Use of NOACs in a patient who requires an AF ablation

Join Professor John Camm and Dr Hugh Calkins for a discussion of the appropriate anticoagulation treatment plan in a patient with a long history of atrial fibrillation (and a previous cardioversion) who requires an ablation procedure.

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Speaker

Dr Hugh Calkins

John Hopkins Hospital

Maryland, USA

Topic

This case study of a 76-year-old man, filmed at ACC 2018, opens with the revelation that he is solely treated with aspirin for his long-standing atrial fibrillation. Professor Camm and Dr Calkins explore the initiation of more appropriate anticoagulation, including the importance of considering non-vitamin K oral anticoagulant (NOAC) therapy in a patient who will undergo left atrial ablation, and the appropriate timing of initiation. They also discuss the results of the RE-CIRCUIT trial, where dabigatran was compared with uninterrupted warfarin, and consider the implications of the results in this case and on clinical practice in general.

  • Target audience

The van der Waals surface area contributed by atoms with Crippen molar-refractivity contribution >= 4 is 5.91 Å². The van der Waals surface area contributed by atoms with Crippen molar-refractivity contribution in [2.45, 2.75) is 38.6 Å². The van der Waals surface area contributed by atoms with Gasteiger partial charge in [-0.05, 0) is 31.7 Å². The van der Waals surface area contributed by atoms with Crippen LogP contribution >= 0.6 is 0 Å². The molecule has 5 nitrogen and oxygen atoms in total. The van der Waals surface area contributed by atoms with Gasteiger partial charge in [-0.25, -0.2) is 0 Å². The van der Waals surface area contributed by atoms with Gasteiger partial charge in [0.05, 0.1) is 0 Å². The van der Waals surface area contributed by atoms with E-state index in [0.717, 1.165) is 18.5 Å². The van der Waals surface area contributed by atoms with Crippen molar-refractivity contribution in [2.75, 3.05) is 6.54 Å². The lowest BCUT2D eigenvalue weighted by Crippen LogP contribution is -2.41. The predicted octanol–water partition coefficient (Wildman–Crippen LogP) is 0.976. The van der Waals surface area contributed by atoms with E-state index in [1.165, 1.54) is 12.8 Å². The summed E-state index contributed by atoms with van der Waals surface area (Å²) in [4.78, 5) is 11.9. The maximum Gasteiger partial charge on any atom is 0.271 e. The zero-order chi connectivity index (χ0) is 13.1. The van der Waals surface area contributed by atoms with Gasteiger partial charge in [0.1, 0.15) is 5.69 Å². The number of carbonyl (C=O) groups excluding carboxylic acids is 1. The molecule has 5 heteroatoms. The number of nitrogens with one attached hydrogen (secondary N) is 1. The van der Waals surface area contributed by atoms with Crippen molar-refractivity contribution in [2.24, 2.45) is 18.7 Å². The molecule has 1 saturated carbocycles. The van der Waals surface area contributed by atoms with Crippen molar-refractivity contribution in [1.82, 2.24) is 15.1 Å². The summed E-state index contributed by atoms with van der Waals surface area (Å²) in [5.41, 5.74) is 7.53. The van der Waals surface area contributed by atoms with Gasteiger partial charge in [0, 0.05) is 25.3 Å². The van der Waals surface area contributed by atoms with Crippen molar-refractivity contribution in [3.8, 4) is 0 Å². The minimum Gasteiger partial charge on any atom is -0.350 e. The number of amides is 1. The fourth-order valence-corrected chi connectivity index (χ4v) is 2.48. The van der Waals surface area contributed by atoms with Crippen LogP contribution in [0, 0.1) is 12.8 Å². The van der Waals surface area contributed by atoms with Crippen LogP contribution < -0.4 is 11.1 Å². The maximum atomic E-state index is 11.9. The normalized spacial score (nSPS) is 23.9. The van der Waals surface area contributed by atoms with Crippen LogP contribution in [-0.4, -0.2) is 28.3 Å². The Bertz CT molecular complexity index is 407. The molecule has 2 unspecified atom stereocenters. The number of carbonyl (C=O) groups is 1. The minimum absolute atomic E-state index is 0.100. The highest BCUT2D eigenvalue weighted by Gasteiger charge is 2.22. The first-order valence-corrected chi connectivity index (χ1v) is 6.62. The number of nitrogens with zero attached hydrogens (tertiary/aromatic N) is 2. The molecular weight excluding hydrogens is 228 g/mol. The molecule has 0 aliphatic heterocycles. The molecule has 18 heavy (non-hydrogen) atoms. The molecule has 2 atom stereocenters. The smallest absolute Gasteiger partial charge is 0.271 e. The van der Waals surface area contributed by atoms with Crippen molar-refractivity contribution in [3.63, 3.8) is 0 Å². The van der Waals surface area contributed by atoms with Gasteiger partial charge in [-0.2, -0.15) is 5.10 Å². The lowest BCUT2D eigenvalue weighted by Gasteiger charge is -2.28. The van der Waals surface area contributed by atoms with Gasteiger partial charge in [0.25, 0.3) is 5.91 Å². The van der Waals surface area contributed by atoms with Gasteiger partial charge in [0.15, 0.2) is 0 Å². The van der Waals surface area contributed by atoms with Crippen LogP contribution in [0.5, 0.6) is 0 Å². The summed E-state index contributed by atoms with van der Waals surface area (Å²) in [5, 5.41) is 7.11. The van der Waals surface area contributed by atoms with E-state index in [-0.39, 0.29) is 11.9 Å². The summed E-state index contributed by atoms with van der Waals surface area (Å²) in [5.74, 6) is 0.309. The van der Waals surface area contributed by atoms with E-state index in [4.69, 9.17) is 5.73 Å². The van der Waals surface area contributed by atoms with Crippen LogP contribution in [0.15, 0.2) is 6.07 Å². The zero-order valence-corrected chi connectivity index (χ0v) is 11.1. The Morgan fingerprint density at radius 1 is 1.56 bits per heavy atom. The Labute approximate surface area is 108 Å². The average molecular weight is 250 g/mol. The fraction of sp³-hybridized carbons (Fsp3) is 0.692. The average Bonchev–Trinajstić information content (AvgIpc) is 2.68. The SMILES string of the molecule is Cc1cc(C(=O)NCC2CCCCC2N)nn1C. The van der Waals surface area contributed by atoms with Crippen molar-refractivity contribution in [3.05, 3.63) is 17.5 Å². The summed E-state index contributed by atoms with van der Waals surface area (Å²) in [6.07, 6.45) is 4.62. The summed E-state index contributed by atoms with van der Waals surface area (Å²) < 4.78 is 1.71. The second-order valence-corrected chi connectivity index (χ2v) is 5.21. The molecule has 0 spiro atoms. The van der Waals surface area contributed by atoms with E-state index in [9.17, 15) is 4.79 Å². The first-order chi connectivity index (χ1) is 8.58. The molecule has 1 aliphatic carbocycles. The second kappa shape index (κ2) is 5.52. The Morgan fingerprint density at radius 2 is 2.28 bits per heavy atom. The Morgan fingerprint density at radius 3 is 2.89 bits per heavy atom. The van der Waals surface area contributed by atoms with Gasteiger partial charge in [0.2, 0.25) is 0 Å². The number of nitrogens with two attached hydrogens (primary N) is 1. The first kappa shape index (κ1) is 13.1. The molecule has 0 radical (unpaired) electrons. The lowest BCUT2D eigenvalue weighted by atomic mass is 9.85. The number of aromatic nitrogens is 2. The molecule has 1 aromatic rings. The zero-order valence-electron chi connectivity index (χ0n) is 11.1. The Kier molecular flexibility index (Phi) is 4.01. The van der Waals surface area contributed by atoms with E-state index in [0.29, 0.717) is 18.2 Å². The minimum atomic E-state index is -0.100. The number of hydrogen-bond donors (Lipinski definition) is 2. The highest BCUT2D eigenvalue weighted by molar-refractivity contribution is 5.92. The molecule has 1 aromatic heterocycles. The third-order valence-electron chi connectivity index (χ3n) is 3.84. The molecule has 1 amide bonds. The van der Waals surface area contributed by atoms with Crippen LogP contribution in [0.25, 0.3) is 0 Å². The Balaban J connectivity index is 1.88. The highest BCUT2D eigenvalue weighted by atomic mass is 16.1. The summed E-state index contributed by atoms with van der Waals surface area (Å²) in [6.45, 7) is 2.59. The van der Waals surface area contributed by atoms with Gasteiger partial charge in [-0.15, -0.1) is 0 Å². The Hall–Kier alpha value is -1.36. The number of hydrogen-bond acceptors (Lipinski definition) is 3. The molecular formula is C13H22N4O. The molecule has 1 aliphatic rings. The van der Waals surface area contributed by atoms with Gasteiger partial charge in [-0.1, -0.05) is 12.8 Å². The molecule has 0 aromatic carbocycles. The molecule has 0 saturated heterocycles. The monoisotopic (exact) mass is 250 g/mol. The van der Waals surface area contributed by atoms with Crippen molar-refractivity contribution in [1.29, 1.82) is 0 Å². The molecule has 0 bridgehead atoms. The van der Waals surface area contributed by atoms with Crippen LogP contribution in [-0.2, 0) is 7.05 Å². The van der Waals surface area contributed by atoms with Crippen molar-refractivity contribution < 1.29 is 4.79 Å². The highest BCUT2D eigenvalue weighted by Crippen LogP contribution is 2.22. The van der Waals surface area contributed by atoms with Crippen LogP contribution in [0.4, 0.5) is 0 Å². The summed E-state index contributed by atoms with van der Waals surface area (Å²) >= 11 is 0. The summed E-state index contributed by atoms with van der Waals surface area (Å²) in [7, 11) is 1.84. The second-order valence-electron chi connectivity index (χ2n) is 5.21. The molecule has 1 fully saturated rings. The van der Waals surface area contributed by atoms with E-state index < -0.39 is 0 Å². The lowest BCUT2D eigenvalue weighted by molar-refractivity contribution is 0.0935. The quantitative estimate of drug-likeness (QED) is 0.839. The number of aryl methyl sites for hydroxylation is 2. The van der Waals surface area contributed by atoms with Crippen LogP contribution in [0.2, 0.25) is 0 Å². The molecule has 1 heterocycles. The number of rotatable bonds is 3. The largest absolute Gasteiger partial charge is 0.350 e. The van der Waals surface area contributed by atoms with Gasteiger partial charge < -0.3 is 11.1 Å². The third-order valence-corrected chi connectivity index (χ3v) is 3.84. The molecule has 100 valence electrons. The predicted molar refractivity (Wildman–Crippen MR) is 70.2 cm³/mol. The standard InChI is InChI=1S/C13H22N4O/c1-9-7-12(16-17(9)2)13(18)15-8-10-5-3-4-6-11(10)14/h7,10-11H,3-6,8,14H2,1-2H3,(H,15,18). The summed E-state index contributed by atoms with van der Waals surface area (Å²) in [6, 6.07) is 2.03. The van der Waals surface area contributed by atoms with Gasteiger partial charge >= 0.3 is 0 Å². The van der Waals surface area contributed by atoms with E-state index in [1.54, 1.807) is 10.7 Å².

This educational activity is designed for hospitalists, haematologists, interventional cardiologists, internists/physicians, surgeons and any other healthcare professional with an interest or role in the management of patients on anticoagulation who require an atrial fibrillation ablation.

  • Learning objectives

    After completing this educational activity, participants should be able to:

    1. Describe considerations for balancing bleeding risk and stroke risk before and after atrial fibrillation (AF) ablation
    2. Recognise the value of lifelong anticoagulation after performing an AF ablation procedure
    3. Discuss the safety of non-vitamin K antagonist oral anticoagulants (NOACs) in relation to AF ablation
  • Disclosures

    Professor John Camm, St George’s University of London, London, UK

    • Advisor for: Boehringer Ingelheim, Daiichi Sankyo
    • Consultant (retained) for: Boehringer Ingelheim
    • Received honoraria from: Bayer, Daiichi Sankyo, BMS-Pfizer

    Dr Hugh Calkins, John Hopkins Hospital, Maryland, USA

    • Receipt of honoraria or consultation fees from Boehringer Ingelheim

    Staff and reviewer disclosures

    • PCM Scientific staff, and others involved with the planning, development, and review of the content for this activity have no relevant affiliations or financial relationships to disclose.
  • Funding

    This independent educational activity is supported by funding from Boehringer Ingelheim. PCM Scientific is the medical education company acting as scientific secretariat and organiser for this programme. The activity is run independently of the financial supporter and all content is created by the faculty. No funder has had input into the content of the activity.